Tag Archives: Divisive

The Difference a Dinner Makes

So [the king of Israel] prepared a great feast for the [Aramean soldiers], and after they had finished eating and drinking, he sent them away, and they returned to their master. So the bands from Aram stopped raiding Israel’s territory.
2 Kings 6:23 (NIV)

As Wendy and I sit each morning over breakfast and peruse the news of the day, we will often discuss different politicians or other individuals making headlines. Of course, there are always certain individuals for whom we have a certain affinity but we don’t always have the most glowing impressions of other individuals.

I’m not sure how and when this happened, but Wendy and I will commonly discuss the notion of having said individuals over for a meal. I think this idea began during a Presidential campaign years ago. A few months ahead of the Iowa Caucuses you can’t spit without hitting a visiting presidential candidate. One year when the number of candidates was off the charts, Wendy and I discussed the idea of how nice it would be to actually have each of the candidates (from any/all parties) over for dinner one at a time. It’s easier to really get to know a person over a good meal and good table conversation. Somehow, the idea stuck and now it comes up quite regularly in our conversations, what it would be like to have so-and-so over for dinner.

Today’s chapter is filled with extreme events from the miraculous to a horrific human tragedy. I have no recollection of this quiet little episode stuck in the middle. The kingdom of Aram shared a border with the kingdom of Israel, and bands of Aramean soldiers were constantly raiding the towns of Israel. Elisha miraculously blinds one of these raiding parties and leads them straight into Samaria, the capital city of Israel. When the king of Israel suggests killing them, Elisha instructs him to treat them to a feast instead.

So, the king of Israel treats the enemy soldiers as honored guests. They sat around the table and enjoyed a feast together. I imagine they swapped stories, laughed together, and got to know one another to a certain degree. The Arameans, knowing they could have been killed, were treated the way Jesus would later instruct His followers to treat our enemies, by blessing those who intend to persecute us. The result? The border raids stopped.

In the quiet this morning, I am reminded of the conference Wendy and I attended this past week that addressed some of the most controversial and divisive topics of our day. One of the most powerful things that the conference accomplished was to share the complex and intimate stories of individuals struggling at the heart of the issue. When issues are translated into human stories, it changes both my perceptions and understanding of the issues themselves. It’s the same principle that the king of Israel and the Aramean soldiers discovered. They came to bust heads and instead broke bread. It changed their attitudes and behavior toward their enemies.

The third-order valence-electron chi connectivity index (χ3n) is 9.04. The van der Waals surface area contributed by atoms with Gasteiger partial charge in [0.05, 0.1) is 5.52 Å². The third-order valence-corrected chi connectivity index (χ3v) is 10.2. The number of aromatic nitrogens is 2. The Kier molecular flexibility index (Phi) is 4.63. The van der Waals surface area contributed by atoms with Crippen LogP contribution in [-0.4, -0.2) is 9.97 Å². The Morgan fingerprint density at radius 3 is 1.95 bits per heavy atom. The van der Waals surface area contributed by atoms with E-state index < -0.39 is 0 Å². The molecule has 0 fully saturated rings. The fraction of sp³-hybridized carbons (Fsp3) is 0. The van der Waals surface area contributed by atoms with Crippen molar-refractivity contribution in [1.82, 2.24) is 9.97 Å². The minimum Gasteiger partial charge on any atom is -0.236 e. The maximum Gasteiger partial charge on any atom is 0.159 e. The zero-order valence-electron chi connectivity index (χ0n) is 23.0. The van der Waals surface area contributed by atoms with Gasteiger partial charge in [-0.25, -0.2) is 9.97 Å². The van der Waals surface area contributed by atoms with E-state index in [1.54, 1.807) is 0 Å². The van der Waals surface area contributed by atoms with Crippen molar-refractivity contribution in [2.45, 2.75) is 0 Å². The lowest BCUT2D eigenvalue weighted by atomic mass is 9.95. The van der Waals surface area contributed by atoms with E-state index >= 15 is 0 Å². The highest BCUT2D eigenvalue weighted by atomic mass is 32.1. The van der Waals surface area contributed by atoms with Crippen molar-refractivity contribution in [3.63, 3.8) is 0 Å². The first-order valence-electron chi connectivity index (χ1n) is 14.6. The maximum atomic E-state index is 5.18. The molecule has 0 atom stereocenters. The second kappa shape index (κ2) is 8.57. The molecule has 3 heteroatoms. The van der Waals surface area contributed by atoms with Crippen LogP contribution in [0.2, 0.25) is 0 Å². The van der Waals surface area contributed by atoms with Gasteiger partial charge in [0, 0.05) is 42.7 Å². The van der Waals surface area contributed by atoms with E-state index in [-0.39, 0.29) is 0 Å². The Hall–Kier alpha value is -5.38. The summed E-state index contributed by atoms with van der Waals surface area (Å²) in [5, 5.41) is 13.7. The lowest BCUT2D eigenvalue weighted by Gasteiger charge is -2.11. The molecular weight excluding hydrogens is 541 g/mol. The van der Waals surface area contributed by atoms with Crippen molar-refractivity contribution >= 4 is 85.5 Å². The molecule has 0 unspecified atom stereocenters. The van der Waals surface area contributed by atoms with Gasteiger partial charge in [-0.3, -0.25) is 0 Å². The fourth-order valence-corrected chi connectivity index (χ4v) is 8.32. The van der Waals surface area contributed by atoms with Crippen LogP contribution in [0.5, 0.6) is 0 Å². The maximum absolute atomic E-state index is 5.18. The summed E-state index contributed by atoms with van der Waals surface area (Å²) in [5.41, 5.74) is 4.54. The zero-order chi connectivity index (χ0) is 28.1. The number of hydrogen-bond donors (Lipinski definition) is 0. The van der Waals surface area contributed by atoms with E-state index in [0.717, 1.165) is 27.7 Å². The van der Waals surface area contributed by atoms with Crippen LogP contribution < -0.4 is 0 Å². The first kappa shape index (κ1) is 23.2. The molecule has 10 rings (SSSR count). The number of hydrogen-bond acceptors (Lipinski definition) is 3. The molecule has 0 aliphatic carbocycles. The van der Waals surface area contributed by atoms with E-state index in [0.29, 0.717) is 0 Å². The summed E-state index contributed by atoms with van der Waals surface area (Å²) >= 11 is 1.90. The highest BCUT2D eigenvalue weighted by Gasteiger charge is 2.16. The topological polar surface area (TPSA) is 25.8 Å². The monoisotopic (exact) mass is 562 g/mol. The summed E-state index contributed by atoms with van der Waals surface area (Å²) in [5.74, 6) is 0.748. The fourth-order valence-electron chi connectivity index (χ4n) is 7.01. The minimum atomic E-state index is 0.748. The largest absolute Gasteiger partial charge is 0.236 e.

(BTW: Another Presidential election cycle begins later this year. For any candidate who happens to read this, there’s an open dinner invitation here at Vander Well manor! 😉)

If you know anyone who might be encouraged by today’s post, please share.

Simply Walk Away

Warn a divisive person once, and then warn them a second time. After that, have nothing to do with them.
Titus 3:10 (NIV)

Wendy and I enjoyed dinner with friends the other night. Casual conversation and catching up led to the subject of a particular individual. Ironically, everyone at the table had worked with this individual in an authoritative capacity, and everyone of us had similar, negative experiences. Duplicitous, malicious, narcissistic and untrustworthy, this individual had repeatedly been a crazymaker with each one of us before burning bridges in spiteful ways. Tragically, every one of us had a similar story to tell.

I couldn’t help but think of that dinner conversation as I read Paul’s instructions to Titus in today’s chapter: “Warn a divisive person once, and then warn them a second time. After that, have nothing to do with them.” As I thought back to the various stories of the crazymaker we had in common, I recounted many second and third chances this person had been given. In retrospect, every one of us at the table wished we had simply cut ties much earlier.

Along my life journey I’ve come to accept that there are broken people in this world who, for various reasons, become crazymakers who sow division, discord, and deceit wherever they go. I’ve also observed that, in most cases, it does no good to try and rebuke or reform a true crazymaker.

I confess to you that, as the conversation went on around the table, my imagination conjured up scenes of things I would love to say and do were I to run into this person again, but every dream sequence I came up with ran afoul of Paul’s earlier advice to Titus in the chapter: “slander no one, to be peaceable and considerate, and always to be gentle toward everyone.” That’s the other thing I’ve found to be consistently true about crazymakers. They bring out the worst in us.

This morning I’m thankful that I have had very few crazymakers in my life. I’m also reminded that in order to keep Paul’s admonition to “live at peace with everyone” I sometimes have to simply walk away.